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http://en.wikipedia.org/wiki/Same_origin_policy

The same origin policy prevents a script from one site talking to another site. Wiki says it's an "important security concept", but I'm not clear on what threat it prevents.

I understand that cookies from one site should not be shared with another, but that can be (and is) enforced separately.

The CORS standard http://en.wikipedia.org/wiki/Cross-Origin_Resource_Sharing provides a legitimate system for bypassing the same origin policy. Presumably it doesn't allow whatever threat the same origin policy is designed to block.

Looking at CORS I'm even less clear who is being protected from what. CORS is enforced by the browser so it doesn't protect either site from the browser. And the restrictions are determined by the site the script wants to talk to, so it doesn't seem to protect the user from either site.

So just what is the same origin policy for?

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The article @EricLaw mentions, "Same Origin Policy Part 1: No Peeking" is good.

Here's a simple example of why we need the 'same origin policy':

It's possible to display other webpages in your own webpage by using an iframe (an "inline frame" places another HTML document in a frame). Let's say you display www.yourbank.com. The user enters their bank information. If you can read the inner HTML of that page (which requires using a script), you can easily read the bank account information, and boom. Security breach.

Therefore, we need the same origin policy to make sure one webpage can't use a script to read the information of another webpage.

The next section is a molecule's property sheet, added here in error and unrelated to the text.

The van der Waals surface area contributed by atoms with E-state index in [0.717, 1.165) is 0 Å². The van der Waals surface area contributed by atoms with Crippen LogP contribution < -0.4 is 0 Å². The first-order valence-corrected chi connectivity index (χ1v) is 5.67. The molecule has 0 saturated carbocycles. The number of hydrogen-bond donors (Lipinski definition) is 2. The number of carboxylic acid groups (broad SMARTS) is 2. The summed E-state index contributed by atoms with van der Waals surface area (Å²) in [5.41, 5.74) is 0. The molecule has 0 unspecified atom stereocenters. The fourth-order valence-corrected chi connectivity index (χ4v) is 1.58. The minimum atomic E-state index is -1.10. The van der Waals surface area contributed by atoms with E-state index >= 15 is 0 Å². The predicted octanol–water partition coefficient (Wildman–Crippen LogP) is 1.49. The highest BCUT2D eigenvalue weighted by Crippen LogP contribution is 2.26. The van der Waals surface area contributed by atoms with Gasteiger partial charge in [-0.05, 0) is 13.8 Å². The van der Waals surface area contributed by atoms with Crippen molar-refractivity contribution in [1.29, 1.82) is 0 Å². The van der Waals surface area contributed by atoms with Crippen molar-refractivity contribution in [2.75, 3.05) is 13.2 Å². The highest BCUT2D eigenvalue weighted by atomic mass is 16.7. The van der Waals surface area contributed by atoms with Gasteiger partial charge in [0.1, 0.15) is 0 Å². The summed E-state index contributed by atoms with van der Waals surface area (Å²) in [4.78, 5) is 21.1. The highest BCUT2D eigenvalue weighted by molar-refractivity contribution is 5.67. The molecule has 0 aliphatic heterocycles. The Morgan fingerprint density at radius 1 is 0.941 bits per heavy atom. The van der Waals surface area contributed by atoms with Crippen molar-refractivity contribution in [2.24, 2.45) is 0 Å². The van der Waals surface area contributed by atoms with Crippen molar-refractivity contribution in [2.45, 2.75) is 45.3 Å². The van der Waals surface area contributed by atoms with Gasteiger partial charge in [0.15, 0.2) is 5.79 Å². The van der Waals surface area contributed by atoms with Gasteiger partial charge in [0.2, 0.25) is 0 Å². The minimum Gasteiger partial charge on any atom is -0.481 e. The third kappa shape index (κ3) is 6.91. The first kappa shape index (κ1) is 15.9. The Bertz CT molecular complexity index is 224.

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As an example, it prevents Farmville from checking the balance on your banking account. Or, even worse, messing with the form your are about to send (after entering the PIN/TAN) so they get all the money.

CORS is mainly a standard for web sites which are sure they do not need this kind of protection. It basically says "it's OK for a script from any web site to talk to me, no security can possibly be broken". So it really does allow things which would be forbidden by the SOP, on places where the protection is not needed and cross-domain web sites are beneficial. Think of meshups.

  • How does it do that without access to the cookies? or am I wrong about the cookies being protected? – Gordon Wrigley Jul 19 '11 at 8:38
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    Cookies can be sent with the CORS request by setting the withCredentials request property to true. Because the JavaScript has access to the cookies anyway, there is no benefit in establishing additional barriers there. A nice read on the subject is here: hacks.mozilla.org/2009/07/cross-site-xmlhttprequest-with-cors – Waldheinz Jul 19 '11 at 9:00
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The purpose of the same origin policy is to avoid the threat of a malicious site M reading information from trusted site A using the authority (i.e. authorization cookies) of a user of A. It is a browser policy, not a server policy or an HTTP standard, and is meant to mitigate the risk of another browser policy—sending cookies from site A when contacting site A.

Note that there's nothing to stop M from accessing A outside of a browser. It can send as many requests as it wants. But it won't be doing so with the authority of an unknowing user of A, which is what might otherwise happen in the browser.

Also note that the policy prevents the M page from reading from A. It does not protect the A server from the effects of the request. In particular, the browser will allow cross-domain POSTS—cookies and all—from M to A. That threat is called Cross-Site Request Forgery; it is not mitigated by the Same Origin Policy and so it is critical for servers to protect themselves from it.

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